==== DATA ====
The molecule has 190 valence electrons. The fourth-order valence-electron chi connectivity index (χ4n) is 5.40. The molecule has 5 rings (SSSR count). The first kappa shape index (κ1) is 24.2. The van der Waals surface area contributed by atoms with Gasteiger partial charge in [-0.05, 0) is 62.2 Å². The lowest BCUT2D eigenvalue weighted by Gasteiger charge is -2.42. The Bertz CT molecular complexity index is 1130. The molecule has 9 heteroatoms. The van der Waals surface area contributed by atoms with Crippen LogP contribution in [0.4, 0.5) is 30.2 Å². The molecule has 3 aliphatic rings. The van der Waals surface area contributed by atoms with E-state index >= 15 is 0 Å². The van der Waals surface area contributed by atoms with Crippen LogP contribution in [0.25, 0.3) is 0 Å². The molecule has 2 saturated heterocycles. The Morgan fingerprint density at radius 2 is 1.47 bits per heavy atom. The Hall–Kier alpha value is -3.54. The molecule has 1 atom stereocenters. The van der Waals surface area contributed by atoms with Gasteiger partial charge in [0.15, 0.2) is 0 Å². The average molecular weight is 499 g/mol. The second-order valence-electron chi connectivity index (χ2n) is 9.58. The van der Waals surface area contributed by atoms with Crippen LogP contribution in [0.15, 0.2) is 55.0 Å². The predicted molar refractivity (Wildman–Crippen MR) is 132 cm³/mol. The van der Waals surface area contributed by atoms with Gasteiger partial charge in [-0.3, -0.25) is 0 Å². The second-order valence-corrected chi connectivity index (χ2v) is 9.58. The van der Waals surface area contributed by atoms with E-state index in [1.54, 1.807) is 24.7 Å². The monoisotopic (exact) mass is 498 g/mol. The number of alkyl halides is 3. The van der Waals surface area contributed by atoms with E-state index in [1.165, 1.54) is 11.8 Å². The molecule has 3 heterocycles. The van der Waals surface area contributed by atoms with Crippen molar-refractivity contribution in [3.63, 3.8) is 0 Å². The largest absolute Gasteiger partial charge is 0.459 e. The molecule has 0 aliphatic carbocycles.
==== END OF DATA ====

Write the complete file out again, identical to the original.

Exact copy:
The molecule has 190 valence electrons. The fourth-order valence-electron chi connectivity index (χ4n) is 5.40. The molecule has 5 rings (SSSR count). The first kappa shape index (κ1) is 24.2. The van der Waals surface area contributed by atoms with Gasteiger partial charge in [-0.05, 0) is 62.2 Å². The lowest BCUT2D eigenvalue weighted by Gasteiger charge is -2.42. The Bertz CT molecular complexity index is 1130. The molecule has 9 heteroatoms. The van der Waals surface area contributed by atoms with Crippen LogP contribution in [0.4, 0.5) is 30.2 Å². The molecule has 3 aliphatic rings. The van der Waals surface area contributed by atoms with E-state index >= 15 is 0 Å². The van der Waals surface area contributed by atoms with Crippen LogP contribution in [0.25, 0.3) is 0 Å². The molecule has 2 saturated heterocycles. The Morgan fingerprint density at radius 2 is 1.47 bits per heavy atom. The Hall–Kier alpha value is -3.54. The molecule has 1 atom stereocenters. The van der Waals surface area contributed by atoms with Gasteiger partial charge in [0.15, 0.2) is 0 Å². The average molecular weight is 499 g/mol. The second-order valence-electron chi connectivity index (χ2n) is 9.58. The van der Waals surface area contributed by atoms with Crippen LogP contribution in [0.15, 0.2) is 55.0 Å². The predicted molar refractivity (Wildman–Crippen MR) is 132 cm³/mol. The van der Waals surface area contributed by atoms with Gasteiger partial charge in [-0.3, -0.25) is 0 Å². The second-order valence-corrected chi connectivity index (χ2v) is 9.58. The van der Waals surface area contributed by atoms with E-state index in [1.54, 1.807) is 24.7 Å². The monoisotopic (exact) mass is 498 g/mol. The number of alkyl halides is 3. The van der Waals surface area contributed by atoms with E-state index in [1.165, 1.54) is 11.8 Å². The molecule has 3 heterocycles. The van der Waals surface area contributed by atoms with Crippen molar-refractivity contribution in [3.63, 3.8) is 0 Å². The largest absolute Gasteiger partial charge is 0.459 e. The molecule has 0 aliphatic carbocycles.